Postoperative morbidity and mortality increase when SEGA invades the neighboring structures as well as in bilateral and larger tumors. In a review of 263 TSC patients affected by SEGA gross total resection was achieved in 81.1% of cases, and mortality and permanent morbidity were 4.9% and 6.1%, respectively. A cerebrospinal fluid shunt was needed in 81 patients (30.8%). Tumors regrew in 11.5% of cases, and in most cases, the regrowth was seen when partial tumor resection was performed 
. Subtotal resection results in a very high probability of regrowth, and medical treatment should be preferred in cases when total resection is not feasible or the size of tumors exceeds 4 cm 
. In the largest series of 64 resected SEGAs surgical treatment of tumors >4 cm or bilateral tumors was associated with a very high risk of complications of 73% and 67%, respectively 
Endoscopic tumor removal has been more extensively considered in recent years; however, its main limitations are tumor size (<3 cm) and broad attachment of the tumor to the basal ganglia. The advantages of endoscopic management are also the possibility to add septostomy to tumor resection 
. Among the less invasive surgical techniques, the keyhole concept method is also worth highlighting. It involves accessing deep intracranial lesions through the minimum craniotomy, which significantly reduces the operational risk and improves the cosmetic effect.
Laser interstitial thermal therapy (LITT) is the more recently considered option. It has similar limitations to the endoscopic approach (tumor size < 2 cm, broad attachment of the tumor to the basal); moreover, there is a risk of acute hydrocephalus and edema of basal ganglia, so active hydrocephalus is a contraindication to LITT in SEGAs 
. This new minimally invasive technique is very promising; however, so far there are no data on the long-term results of LITT in SEGA. Given that radiation of tumors associated with Gamma Knife Stereotactic Radiosurgery (GK-SRS) may promote malignant malformation, the use of this therapy in the treatment of SEGA is very limited 
SEGAs were the very first manifestations of TSC, in which the mTORi have been used. Currently, two mTORi, everolimus and sirolimus, are widely used in the treatment of SEGAs. Several prospective trials documented successful SEGA regression with both agents, but only everolimus was used in a controlled, randomized study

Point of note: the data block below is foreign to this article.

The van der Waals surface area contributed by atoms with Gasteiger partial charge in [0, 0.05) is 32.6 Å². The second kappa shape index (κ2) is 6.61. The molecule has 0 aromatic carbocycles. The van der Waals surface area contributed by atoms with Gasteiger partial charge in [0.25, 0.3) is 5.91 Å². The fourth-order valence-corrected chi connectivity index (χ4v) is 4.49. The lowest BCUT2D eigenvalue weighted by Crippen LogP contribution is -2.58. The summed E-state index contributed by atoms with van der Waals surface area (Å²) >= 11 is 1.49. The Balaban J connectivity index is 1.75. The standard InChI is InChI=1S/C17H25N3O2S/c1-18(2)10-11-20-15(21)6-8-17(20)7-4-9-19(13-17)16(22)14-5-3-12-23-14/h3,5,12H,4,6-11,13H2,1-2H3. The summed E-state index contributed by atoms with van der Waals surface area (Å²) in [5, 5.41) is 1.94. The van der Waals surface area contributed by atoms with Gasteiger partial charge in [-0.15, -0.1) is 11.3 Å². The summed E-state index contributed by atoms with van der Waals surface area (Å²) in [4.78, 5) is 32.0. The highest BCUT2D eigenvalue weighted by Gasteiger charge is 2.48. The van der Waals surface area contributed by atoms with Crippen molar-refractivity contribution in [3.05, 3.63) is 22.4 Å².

. In the double-blind EXIST-1 study, everolimus significantly decreased the volume of SEGAs by at least 50% in 35% of patients after 6 months of treatment 
. Longer follow-up of these patients) resulted in even higher numbers—62% of patients achieved at least a 50% reduction in the tumor volume after 4 years of treatment 
. Everolimus is currently approved by FDA and EMA for the medical treatment of SAGAs in patients not eligible for surgical treatment.
Both mTOR inhibitors, everolimus and sirolimus, share the same main mechanism of reducing the activity of the mTOR pathway. However, due to their different clinical profile, patients may tolerate one drug better than the other and may have a greater response and/or fewer side effects with everolimus versus rapamycin or vice versa 
International Tuberous Sclerosis Complex Consensus Conference widely recommended the use of mTOR inhibitors for patients with asymptomatic and growing SEGA, as well as in patients with mild and moderate symptoms who are not eligible for surgery or prefer medical treatment. There are also several additional situations when the use of mTOR inhibitors may be particularly useful. There is an increasing number of reports on the presurgical administration of mTOR inhibitors in large SEGAs or in tumors invading deep brain structures such as the hypothalamus or thalamus. The neoadjuvant therapy may enable tumor size reduction and gross total resection. Moreover, intraoperative examination in such cases showed fewer features of hemorrhage and clearly differentiated borders of the tumor 
. The use of mTOR inhibitors can also be found in the management of microscopic residual tumors. Such treatment is used as a neoadjuvant therapy in cases of poorly operated tumors or in the absence of absolute certainty as to their annihilation. Such a maneuver significantly reduces the patient’s risk of reoperation and the associated inconvenience.
Contrary to general indications, mTORi has been also reported to be used in acute obstructive hydrocephalus, including five patients who had clinical signs of increased intracranial pressure. Such an approach allowed significant tumor shrinkage and ventriculomegaly diminution without the use of a CSF shunt 
. Other studies included patients with moderate hydrocephalus who were not eligible for surgery. Treatment with everolimus resulted in an improvement in ventricular dilatation 
Finally, mTORi was used for the prevention of tumor recurrence after subtotal resection of SEGA. Franz et al. reported persistent volume reduction in 3 out of 4 patients during long-term pharmacological treatment 
During the decision-making process on SEGA treatment, one should also consider the impact of mTOR inhibitors on other manifestations of TSC. Application of mTORi may also decrease seizure frequency in patients with refractory focal seizures, cause regression of cardiac rhabdomyomas in infants, as well as reduce the size of kidneys angiomyolipomas and improve facial angiofibromas 
. Treatment with mTOR inhibitors can additionally improve autistic behavior. Yui et al. reported marked improvement in social interaction and verbal and non-verbal communication in four young TSC patients treated with an mTOR inhibitor 
. A concomitant increase in ceruloplasmin and transferrin was observed.